Class of ‘83
Cast: Bobby Deol, Bhupendra Jadawat, Hitesh Bhojraj, Sameer Paranjape
Director: Atul Sabharwal
Based on S Hussain Zaidi’s book ‘The Class of ‘83’ and adapted by Abhijeet Deshpande, director Atul Sabharwal’s Class of ’83 doesn’t capitalise on the potential moments it creates in the first 15-20 minutes.
Vijay Singh (Bobby Deol), a sharp ex-Mumbai cop, has been sent as the dean of the police academy in Nashik on punishment posting, but as they say, you can’t restrict an idea, so he felicitates a group of young police trainees to tackle the Mumbai underworld of the ‘80s by going out of the way. His four trainees—played by Bhupendra Jadawat, Hitesh Bhojraj, Sameer Paranjape and Ninad Mahajani—soon adopt the unconventional methods to trap criminals, but there is a chance that they might lose their way.
It seems like a story which might have a lot of anecdotal details, and that might have been a good read, but it doesn’t transform on the screen with equal effect.
It follows the traditional template of police films in Hindi, which means there will be a couple of audacious officers who would break the rules to ensure law and order. There will also be a senior who would be easy to manipulate, and there will be a mentor who would come back to rule the roost. Nothing wrong in following formula, but it takes away the sheen when such police stories lack a sense of urgency.
Also, the director seems to be in two minds about which events to retain in the film and that makes the transitions too fast, without establishing an emotional contact. The audience doesn’t get much invested in the heroics of the lead cast.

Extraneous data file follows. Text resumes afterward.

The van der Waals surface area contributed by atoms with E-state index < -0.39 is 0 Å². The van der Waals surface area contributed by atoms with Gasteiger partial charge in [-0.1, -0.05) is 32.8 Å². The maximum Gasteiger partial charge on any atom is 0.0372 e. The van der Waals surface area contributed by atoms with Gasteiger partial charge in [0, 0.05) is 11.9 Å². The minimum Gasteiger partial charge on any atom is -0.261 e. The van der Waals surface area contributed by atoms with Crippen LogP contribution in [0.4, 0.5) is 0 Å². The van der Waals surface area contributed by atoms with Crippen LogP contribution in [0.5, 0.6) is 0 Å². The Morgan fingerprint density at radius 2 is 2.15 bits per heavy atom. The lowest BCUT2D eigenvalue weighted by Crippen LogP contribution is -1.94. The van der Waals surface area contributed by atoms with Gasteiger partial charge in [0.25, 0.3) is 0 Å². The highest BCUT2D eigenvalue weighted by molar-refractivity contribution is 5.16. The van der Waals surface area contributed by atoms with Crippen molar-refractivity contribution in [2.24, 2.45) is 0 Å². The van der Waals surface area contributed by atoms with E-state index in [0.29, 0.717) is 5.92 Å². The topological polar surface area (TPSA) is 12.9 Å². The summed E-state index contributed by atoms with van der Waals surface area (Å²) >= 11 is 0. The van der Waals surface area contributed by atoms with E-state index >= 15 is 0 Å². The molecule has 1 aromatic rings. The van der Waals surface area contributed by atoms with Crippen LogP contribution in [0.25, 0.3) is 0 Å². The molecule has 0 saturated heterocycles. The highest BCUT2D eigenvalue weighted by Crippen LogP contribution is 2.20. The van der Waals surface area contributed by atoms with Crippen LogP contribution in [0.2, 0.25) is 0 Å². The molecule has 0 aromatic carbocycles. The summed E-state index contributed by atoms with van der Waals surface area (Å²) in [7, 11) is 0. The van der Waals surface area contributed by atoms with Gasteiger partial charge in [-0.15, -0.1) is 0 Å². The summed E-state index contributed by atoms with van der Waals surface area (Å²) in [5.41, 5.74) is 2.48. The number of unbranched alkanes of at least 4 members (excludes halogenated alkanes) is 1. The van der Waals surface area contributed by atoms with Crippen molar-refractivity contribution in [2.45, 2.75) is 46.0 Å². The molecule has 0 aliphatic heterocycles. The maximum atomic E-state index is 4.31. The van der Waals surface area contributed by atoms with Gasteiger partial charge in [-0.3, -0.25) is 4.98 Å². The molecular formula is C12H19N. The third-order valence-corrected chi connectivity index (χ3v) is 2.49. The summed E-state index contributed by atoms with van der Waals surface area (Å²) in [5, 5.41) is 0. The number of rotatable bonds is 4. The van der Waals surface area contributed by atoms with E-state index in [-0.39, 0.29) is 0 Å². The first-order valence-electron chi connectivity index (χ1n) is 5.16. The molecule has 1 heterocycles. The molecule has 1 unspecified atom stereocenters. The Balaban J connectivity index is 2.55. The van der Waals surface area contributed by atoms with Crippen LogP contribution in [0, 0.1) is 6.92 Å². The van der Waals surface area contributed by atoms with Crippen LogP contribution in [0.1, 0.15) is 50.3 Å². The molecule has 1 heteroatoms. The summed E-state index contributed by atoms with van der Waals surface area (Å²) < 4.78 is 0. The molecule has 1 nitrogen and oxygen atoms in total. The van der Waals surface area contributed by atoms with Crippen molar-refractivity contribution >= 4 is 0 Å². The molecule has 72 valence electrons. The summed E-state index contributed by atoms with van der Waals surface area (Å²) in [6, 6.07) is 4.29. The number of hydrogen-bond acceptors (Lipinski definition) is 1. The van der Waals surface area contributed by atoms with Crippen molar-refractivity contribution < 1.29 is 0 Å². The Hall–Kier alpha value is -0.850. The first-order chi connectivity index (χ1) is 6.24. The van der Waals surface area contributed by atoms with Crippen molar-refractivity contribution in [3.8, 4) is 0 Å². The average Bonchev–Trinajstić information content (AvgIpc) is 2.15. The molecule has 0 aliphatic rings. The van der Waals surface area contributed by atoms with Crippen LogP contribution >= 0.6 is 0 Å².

For a 98-minute film, the dean probably takes a little longer to take the centre-stage. Then the sub-plots, especially intra-group conflicts and personal politics of the crew members, don’t get much prominence. It hampers the heightening of drama.
A brooding Bobby Deol is a pleasant surprise as it’s an age-appropriate role, and with his glasses and untucked shirt, he looks different than the police officers we are used to seeing in mainstream Hindi films, but he doesn’t get enough support from either the script or supporting cast.
With dimly-lit streets and ambassador cars, the look of the film reminds of Bombay without its super-crowded streets and ominous dockyards, but Class of ’83 doesn’t rise above this. The excitement of an underworld versus police story is not there.
The film is streaming on Netflix.